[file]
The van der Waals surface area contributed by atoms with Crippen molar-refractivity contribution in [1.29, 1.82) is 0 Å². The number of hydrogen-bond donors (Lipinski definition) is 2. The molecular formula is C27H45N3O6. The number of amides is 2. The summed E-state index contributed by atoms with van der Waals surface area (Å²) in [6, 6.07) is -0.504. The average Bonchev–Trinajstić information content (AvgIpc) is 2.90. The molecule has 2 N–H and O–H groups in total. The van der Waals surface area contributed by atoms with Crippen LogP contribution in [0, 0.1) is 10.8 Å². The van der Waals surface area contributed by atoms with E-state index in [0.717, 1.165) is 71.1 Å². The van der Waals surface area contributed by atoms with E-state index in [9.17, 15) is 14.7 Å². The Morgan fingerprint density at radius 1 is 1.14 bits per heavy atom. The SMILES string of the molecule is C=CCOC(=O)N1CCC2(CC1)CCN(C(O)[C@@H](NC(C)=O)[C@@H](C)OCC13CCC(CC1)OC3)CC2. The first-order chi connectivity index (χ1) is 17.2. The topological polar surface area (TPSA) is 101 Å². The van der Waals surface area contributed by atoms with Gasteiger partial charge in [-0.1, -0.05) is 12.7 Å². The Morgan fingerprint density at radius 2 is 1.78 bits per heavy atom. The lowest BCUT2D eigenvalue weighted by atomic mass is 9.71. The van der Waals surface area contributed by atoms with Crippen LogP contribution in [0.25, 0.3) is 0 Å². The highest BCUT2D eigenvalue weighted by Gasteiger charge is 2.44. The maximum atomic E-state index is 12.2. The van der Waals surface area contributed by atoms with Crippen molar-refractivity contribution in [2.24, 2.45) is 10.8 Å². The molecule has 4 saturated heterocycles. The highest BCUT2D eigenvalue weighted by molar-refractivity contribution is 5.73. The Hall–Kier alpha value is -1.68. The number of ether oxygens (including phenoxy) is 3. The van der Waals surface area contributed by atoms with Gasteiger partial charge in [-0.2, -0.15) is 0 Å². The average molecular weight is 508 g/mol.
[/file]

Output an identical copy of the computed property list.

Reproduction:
The van der Waals surface area contributed by atoms with Crippen molar-refractivity contribution in [1.29, 1.82) is 0 Å². The number of hydrogen-bond donors (Lipinski definition) is 2. The molecular formula is C27H45N3O6. The number of amides is 2. The summed E-state index contributed by atoms with van der Waals surface area (Å²) in [6, 6.07) is -0.504. The average Bonchev–Trinajstić information content (AvgIpc) is 2.90. The molecule has 2 N–H and O–H groups in total. The van der Waals surface area contributed by atoms with Crippen LogP contribution in [0, 0.1) is 10.8 Å². The van der Waals surface area contributed by atoms with E-state index in [0.717, 1.165) is 71.1 Å². The van der Waals surface area contributed by atoms with E-state index in [9.17, 15) is 14.7 Å². The Morgan fingerprint density at radius 1 is 1.14 bits per heavy atom. The SMILES string of the molecule is C=CCOC(=O)N1CCC2(CC1)CCN(C(O)[C@@H](NC(C)=O)[C@@H](C)OCC13CCC(CC1)OC3)CC2. The first-order chi connectivity index (χ1) is 17.2. The topological polar surface area (TPSA) is 101 Å². The van der Waals surface area contributed by atoms with Gasteiger partial charge in [-0.1, -0.05) is 12.7 Å². The Morgan fingerprint density at radius 2 is 1.78 bits per heavy atom. The lowest BCUT2D eigenvalue weighted by atomic mass is 9.71. The van der Waals surface area contributed by atoms with Crippen LogP contribution in [0.25, 0.3) is 0 Å². The highest BCUT2D eigenvalue weighted by Gasteiger charge is 2.44. The maximum atomic E-state index is 12.2. The van der Waals surface area contributed by atoms with Crippen molar-refractivity contribution in [2.24, 2.45) is 10.8 Å². The molecule has 4 saturated heterocycles. The highest BCUT2D eigenvalue weighted by molar-refractivity contribution is 5.73. The Hall–Kier alpha value is -1.68. The number of ether oxygens (including phenoxy) is 3. The van der Waals surface area contributed by atoms with Gasteiger partial charge in [-0.2, -0.15) is 0 Å². The average molecular weight is 508 g/mol.